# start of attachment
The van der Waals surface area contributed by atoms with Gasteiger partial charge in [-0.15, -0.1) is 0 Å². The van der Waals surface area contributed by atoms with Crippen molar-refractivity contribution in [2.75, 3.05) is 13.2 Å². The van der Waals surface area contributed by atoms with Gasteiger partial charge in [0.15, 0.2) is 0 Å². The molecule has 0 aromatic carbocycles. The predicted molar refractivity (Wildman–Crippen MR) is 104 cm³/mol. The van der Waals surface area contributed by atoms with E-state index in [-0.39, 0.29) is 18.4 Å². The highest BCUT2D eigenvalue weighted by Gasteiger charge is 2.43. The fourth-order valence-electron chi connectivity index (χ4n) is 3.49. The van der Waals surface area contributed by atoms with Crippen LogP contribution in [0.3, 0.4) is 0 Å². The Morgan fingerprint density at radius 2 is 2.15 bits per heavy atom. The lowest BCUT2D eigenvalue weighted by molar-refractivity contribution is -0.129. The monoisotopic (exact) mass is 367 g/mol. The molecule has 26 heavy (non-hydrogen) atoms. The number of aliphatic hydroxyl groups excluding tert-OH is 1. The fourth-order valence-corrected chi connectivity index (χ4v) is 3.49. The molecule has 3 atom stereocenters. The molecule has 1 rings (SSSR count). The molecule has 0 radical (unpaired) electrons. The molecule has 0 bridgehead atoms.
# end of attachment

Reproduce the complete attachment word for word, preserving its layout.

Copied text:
The van der Waals surface area contributed by atoms with Gasteiger partial charge in [-0.15, -0.1) is 0 Å². The van der Waals surface area contributed by atoms with Crippen molar-refractivity contribution in [2.75, 3.05) is 13.2 Å². The van der Waals surface area contributed by atoms with Gasteiger partial charge in [0.15, 0.2) is 0 Å². The molecule has 0 aromatic carbocycles. The predicted molar refractivity (Wildman–Crippen MR) is 104 cm³/mol. The van der Waals surface area contributed by atoms with E-state index in [-0.39, 0.29) is 18.4 Å². The highest BCUT2D eigenvalue weighted by Gasteiger charge is 2.43. The fourth-order valence-electron chi connectivity index (χ4n) is 3.49. The van der Waals surface area contributed by atoms with Crippen LogP contribution in [0.3, 0.4) is 0 Å². The Morgan fingerprint density at radius 2 is 2.15 bits per heavy atom. The lowest BCUT2D eigenvalue weighted by molar-refractivity contribution is -0.129. The monoisotopic (exact) mass is 367 g/mol. The molecule has 26 heavy (non-hydrogen) atoms. The number of aliphatic hydroxyl groups excluding tert-OH is 1. The fourth-order valence-corrected chi connectivity index (χ4v) is 3.49. The molecule has 3 atom stereocenters. The molecule has 1 rings (SSSR count). The molecule has 0 radical (unpaired) electrons. The molecule has 0 bridgehead atoms.